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The Skin of Dreams

The Skin of Dreams

by Raymond Queneau, translated by Chris Clarke, afterword by Paul Fournel

Regular price $16.95
Regular price Sale price $16.95

The February 2024 selection of the NYRB Classics Book Club

The Skin of Dreams is a novel of waking dreams. Even as he lives his life, Jacques L’Aumône, its hero, daydreams a hundred other possible lives. A few lines on a page, a chance encounter, a remark overheard in passing, any of these are enough to kick things into gear and send him off outside of himself to become a boxer, a general, a bishop, or a lord. He lives alongside his life with diligence and steadfastness; and the passage from real to dream is so natural for him that he no longer knows precisely which him he is. Eventually he becomes an actor in Hollywood, and the basis of countless dreams for others. This Jacques L’Aumône, like the characters who surround him, has the same sort of haunting and fluid consistency as someone that we might dream of in our beds at night. And reverie, here, is born through the tale’s humor, which is as gentle as it is cruel, as well as by way of a writing technique that is itself drawn from one of Queneau’s great loves, the cinema.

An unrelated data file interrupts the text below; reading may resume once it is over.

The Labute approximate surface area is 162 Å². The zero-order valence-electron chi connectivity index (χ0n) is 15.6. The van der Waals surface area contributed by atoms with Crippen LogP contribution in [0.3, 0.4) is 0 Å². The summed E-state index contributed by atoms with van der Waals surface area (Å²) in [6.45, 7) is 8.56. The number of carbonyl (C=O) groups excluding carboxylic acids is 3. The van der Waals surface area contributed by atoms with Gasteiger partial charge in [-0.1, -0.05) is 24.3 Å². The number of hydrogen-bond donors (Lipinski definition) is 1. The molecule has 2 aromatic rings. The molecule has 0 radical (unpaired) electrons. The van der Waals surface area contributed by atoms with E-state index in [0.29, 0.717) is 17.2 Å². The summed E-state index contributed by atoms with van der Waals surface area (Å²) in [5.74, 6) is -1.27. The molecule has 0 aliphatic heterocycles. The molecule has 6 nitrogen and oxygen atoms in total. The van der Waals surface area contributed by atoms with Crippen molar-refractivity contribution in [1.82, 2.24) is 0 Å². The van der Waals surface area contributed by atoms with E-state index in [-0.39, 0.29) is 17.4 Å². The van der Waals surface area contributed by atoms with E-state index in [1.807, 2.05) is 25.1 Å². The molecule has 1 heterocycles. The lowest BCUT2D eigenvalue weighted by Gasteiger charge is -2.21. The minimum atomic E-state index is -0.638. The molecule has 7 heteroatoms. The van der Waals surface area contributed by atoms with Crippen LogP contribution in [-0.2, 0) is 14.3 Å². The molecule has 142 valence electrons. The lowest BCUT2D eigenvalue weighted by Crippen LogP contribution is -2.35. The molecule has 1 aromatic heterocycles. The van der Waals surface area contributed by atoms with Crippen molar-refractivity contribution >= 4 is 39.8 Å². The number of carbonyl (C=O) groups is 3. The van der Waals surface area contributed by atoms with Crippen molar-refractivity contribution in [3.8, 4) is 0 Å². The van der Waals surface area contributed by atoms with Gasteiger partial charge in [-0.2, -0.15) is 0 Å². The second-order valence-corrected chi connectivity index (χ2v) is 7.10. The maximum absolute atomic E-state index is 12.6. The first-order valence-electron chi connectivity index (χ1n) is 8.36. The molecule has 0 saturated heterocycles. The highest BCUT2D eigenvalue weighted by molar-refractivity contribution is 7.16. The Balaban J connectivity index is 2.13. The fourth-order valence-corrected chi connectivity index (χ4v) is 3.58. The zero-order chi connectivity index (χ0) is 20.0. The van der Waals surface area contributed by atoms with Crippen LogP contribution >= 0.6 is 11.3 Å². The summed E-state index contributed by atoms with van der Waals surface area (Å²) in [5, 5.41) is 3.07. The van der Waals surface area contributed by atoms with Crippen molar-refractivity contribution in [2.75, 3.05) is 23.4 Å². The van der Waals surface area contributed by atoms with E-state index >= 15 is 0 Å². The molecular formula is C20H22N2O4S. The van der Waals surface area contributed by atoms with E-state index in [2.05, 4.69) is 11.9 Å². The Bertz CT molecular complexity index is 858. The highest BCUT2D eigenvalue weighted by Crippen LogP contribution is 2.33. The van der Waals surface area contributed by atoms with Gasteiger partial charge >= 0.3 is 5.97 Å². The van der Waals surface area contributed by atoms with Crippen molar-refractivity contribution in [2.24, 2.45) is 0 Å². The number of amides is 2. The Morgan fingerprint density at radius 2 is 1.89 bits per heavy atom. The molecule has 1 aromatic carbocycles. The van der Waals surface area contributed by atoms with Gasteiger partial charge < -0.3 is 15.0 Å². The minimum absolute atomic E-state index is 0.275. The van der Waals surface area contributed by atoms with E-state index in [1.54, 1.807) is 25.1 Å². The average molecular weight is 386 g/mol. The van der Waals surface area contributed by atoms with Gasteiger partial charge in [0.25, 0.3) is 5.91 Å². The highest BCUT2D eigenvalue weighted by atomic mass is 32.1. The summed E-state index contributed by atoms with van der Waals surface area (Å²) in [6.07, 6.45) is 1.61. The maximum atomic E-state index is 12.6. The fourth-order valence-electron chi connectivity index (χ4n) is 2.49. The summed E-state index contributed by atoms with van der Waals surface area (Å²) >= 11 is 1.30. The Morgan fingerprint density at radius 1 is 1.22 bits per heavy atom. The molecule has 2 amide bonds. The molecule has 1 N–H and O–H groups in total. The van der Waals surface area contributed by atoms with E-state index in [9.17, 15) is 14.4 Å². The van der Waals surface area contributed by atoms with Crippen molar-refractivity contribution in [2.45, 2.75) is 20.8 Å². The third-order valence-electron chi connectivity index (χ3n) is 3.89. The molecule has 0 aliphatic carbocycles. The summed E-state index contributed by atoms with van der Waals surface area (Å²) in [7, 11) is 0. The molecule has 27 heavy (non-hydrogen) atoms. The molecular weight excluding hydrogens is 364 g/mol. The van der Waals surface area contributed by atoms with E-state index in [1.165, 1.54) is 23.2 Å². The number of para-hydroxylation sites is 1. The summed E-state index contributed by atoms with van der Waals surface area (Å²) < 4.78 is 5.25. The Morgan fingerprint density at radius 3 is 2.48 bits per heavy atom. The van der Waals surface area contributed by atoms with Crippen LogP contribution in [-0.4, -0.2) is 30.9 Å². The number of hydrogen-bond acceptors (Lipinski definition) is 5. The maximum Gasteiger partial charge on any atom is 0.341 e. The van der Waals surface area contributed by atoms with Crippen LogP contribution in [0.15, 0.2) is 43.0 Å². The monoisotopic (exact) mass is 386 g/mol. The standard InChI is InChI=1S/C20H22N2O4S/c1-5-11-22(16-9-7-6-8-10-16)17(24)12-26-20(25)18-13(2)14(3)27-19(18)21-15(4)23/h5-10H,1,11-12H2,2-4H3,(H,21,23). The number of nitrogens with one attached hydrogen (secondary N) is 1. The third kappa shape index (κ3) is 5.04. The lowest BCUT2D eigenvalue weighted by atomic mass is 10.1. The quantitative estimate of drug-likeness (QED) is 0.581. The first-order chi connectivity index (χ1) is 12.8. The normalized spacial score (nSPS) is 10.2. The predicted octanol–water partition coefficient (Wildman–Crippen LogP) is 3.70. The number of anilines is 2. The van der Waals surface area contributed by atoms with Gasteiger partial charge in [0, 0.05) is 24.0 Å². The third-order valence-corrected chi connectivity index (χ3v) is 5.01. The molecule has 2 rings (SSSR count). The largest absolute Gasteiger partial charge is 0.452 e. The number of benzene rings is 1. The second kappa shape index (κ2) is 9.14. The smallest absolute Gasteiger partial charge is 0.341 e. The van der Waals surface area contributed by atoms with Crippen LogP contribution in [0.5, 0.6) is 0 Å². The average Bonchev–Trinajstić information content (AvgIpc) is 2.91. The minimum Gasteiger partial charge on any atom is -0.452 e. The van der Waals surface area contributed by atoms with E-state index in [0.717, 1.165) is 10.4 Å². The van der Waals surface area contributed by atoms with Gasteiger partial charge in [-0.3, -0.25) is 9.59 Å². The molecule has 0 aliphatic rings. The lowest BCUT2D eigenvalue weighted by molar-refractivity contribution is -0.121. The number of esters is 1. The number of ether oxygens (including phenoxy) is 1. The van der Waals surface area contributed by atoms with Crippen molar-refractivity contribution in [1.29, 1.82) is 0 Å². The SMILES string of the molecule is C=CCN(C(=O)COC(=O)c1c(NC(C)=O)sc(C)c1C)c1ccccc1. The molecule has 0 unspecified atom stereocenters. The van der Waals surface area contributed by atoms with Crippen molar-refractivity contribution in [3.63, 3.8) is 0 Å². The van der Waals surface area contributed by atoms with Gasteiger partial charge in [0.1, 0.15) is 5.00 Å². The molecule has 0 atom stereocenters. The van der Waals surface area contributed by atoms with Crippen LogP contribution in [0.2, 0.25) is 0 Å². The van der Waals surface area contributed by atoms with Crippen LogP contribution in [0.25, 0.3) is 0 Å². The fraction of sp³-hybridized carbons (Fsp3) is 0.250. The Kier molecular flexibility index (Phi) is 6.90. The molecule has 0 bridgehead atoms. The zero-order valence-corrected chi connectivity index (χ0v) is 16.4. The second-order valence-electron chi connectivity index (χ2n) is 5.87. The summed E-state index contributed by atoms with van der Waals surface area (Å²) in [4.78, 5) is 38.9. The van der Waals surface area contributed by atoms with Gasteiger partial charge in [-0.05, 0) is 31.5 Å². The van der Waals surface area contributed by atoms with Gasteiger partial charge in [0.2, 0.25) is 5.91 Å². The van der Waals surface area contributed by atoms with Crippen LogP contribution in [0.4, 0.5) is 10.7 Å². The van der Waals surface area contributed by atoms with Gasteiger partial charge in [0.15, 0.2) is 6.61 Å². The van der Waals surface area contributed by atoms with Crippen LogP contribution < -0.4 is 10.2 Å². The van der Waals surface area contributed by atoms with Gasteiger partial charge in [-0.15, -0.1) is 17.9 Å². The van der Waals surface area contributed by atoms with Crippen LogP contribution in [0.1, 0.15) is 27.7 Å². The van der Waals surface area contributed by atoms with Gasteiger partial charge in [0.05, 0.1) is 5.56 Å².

Additional Book Information

Series: NYRB Classics
ISBN: 9781681377704
Pages: 208
Publication Date:


This breezy and witty episodic novel from Queneau (1903–1976), originally published in 1944 and newly translated by Clarke, chronicles the episodic adventures of a young dreamer....Clarke generally has a nimble way with Queneau’s wordplay and neologisms. This winning satire demonstrates the rewards of cultivating one’s imagination.
Publishers Weekly

In this fantasy of fantasies, an imaginative boy becomes, after a time, a successful movie star....The novel’s playfulness with language borrows from Joyce; its noir-isms and grand fantasies predict gangster rap. There is a refreshing lack of morality in the novel. Jacques’ fantasies are not condoned, and his selfishness in making some of them real is not condemned. Read it in one sitting and find yourself more open to your own daydreams.
Kirkus Reviews

Queneau was one of those writers who knew pretty much everything there was to know about literature, but he also loved word games, and the language of the streets.
—Nicholas Lezard

Rueil is the small town on the outskirts of Paris in which the novel begins and ends. Queneau has sketched out his plot to be symmetrical … the limited horizons of the suburbs are a blessing … what more could you want?” But for Jacques L’Aumône, our central character, it is the cinema — the source of his fantasies and the motos of his ambition — that makes staying in Rueil impossible.
—Dennis Duncan, London Review of Books

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